The NCCIH is part of the National Institutes of Health (NIH) under the US Department of Health and Human Services. When contacted by The Indian Express, an NCCIH spokesperson responded: “NCCIH does not endorse, ‘recognize,’ or ‘accept,’ any specific complementary, integrative, or alternative treatment approach.”Dismissing another claim from Trivedi, an IIT-Bombay spokesperson clarified that it does “not endorse any of his claims”.

Express Explained: How the pay-and-publish business works

Records accessed by The Indian Express from courts in Pennsylvania show at least two rulings that went against Trivedi’s favour since 2014. Both were defamation suits filed by Trivedi against a blogger and a researcher for claiming that he was “scamming people” and “abusing women” — Trivedi claimed he was not a public figure.

When contacted by The Indian Express, Trivedi wrote in an emailed response: “Our ‘energy treatment’ is highly reputed throughout the world as miraculous and impossible to deny scientifically… Between 1995 and 2008, I dedicated 100% of my time to blessing as many people as possible in India without charging any money. There have never been any allegations from anyone related to cheating, fraud or sexual harassment. No police complaints have ever been filed. No government or police inquiries were opened due to these kinds of allegations.”

Thousands of kilometres to the east of Nevada, Vijay Mohan Das has challenged Nobel-winning physicists in a series of articles published in “predatory” journals run by companies such as Ghaziabad-based IOSR Journals.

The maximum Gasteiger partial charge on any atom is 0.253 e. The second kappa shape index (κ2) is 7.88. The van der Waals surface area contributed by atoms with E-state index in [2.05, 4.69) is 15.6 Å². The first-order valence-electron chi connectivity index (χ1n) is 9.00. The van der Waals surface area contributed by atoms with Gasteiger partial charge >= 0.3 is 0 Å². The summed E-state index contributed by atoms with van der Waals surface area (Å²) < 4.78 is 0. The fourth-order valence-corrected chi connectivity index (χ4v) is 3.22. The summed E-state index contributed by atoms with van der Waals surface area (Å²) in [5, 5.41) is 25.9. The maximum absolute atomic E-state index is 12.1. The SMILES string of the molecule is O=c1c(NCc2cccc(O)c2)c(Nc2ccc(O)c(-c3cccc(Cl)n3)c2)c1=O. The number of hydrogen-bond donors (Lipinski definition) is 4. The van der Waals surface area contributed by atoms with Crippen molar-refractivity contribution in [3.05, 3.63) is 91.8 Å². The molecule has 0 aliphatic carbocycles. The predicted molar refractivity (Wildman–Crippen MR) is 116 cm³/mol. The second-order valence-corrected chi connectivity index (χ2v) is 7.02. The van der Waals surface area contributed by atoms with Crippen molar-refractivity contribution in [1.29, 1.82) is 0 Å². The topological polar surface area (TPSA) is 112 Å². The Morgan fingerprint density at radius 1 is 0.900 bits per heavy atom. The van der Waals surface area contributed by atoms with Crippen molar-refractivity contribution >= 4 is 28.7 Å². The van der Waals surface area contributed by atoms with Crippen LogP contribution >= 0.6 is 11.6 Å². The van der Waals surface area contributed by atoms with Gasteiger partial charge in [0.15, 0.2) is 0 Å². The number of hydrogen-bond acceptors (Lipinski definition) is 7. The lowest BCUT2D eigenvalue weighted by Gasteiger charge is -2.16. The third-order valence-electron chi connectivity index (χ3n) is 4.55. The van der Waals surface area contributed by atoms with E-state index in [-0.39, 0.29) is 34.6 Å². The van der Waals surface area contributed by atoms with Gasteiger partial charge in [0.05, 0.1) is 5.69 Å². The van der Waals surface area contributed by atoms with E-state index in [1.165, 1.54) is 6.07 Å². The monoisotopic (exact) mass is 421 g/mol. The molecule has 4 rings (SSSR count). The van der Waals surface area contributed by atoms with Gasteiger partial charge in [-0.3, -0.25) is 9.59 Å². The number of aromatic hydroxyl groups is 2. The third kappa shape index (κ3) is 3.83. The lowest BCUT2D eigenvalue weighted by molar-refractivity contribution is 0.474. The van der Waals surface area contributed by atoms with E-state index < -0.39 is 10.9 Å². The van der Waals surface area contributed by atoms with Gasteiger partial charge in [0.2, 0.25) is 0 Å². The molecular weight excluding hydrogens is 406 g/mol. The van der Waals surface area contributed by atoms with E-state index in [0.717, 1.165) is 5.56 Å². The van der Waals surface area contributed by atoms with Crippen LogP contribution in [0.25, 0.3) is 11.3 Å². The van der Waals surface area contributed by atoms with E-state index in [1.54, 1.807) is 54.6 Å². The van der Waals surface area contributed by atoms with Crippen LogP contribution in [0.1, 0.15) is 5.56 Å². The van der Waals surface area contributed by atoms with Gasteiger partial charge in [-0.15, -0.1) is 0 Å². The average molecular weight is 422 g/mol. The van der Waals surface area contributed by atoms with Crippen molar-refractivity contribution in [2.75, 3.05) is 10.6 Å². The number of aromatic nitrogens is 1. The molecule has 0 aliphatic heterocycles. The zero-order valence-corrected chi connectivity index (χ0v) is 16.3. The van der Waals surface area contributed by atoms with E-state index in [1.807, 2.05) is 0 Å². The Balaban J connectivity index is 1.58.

In one of his articles published in IOSR Journal of Pharmacy and Biological Sciences in May-June 2014, the 62-year-old owner of Das Nursing Home writes: “Believing all clinical stages are high-risk group, participatory science advocates prayer as an adjuvant therapy to conquer cancer in all stages of the cancer.”

Das, a Master of Surgery from MLB Medical College in Jhansi, did not respond to a query from The Indian Express on whether he applies his theory at his nursing home. He said he runs a “charitable” institution and charges consultancy fee in OPD of Rs 200 and Rs 500 for emergency cases.

Asked why most of his articles are published in “predatory” journals, Das said: “I submitted my article to a reputed journal of physics but they said it is not physics. There is no God in the Big Bang theory. In my theory, there is God.”
Asked about his “University of God”, he said: “I registered it as a society many years ago. It is unlike other universities, it is for online classes about my theory.”

In one of a series of articles published by Das in the November-December 2016 issue of IOSR Journal of Research & Method in Education, he writes: “Nobel Prize Physics 1930 (Raman Effect) and Nobel Prize 1902 (Zeeman’s Effect) and Nobel Prize 2019 (Stark Effect) are explained by wrong mathematical theories.” He was referring to C V Raman, Pieter Zeeman from the Netherlands and Johannes Stark from Germany. Stark won the Nobel in 1919, not 2019.

Read more on The Indian Express investigation ‘Fake Science’